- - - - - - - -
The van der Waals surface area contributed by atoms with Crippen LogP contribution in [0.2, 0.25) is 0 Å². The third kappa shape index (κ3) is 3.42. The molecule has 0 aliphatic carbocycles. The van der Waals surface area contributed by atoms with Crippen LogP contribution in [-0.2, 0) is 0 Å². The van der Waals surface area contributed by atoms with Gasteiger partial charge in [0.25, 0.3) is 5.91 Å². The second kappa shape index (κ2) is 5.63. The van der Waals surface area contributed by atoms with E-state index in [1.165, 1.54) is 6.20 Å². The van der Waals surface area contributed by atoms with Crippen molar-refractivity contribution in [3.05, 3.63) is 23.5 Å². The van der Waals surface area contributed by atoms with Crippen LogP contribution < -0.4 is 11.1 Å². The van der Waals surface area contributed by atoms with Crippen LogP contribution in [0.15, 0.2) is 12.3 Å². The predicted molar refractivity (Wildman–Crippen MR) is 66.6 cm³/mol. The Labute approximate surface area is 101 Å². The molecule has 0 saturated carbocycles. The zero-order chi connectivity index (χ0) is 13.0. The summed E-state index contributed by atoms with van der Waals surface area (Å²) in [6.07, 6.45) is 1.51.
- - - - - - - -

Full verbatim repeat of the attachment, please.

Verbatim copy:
The van der Waals surface area contributed by atoms with Crippen LogP contribution in [0.2, 0.25) is 0 Å². The third kappa shape index (κ3) is 3.42. The molecule has 0 aliphatic carbocycles. The van der Waals surface area contributed by atoms with Crippen LogP contribution in [-0.2, 0) is 0 Å². The van der Waals surface area contributed by atoms with Gasteiger partial charge in [0.25, 0.3) is 5.91 Å². The second kappa shape index (κ2) is 5.63. The van der Waals surface area contributed by atoms with E-state index in [1.165, 1.54) is 6.20 Å². The van der Waals surface area contributed by atoms with Crippen molar-refractivity contribution in [3.05, 3.63) is 23.5 Å². The van der Waals surface area contributed by atoms with Crippen LogP contribution < -0.4 is 11.1 Å². The van der Waals surface area contributed by atoms with Crippen LogP contribution in [0.15, 0.2) is 12.3 Å². The predicted molar refractivity (Wildman–Crippen MR) is 66.6 cm³/mol. The Labute approximate surface area is 101 Å². The molecule has 0 saturated carbocycles. The zero-order chi connectivity index (χ0) is 13.0. The summed E-state index contributed by atoms with van der Waals surface area (Å²) in [6.07, 6.45) is 1.51.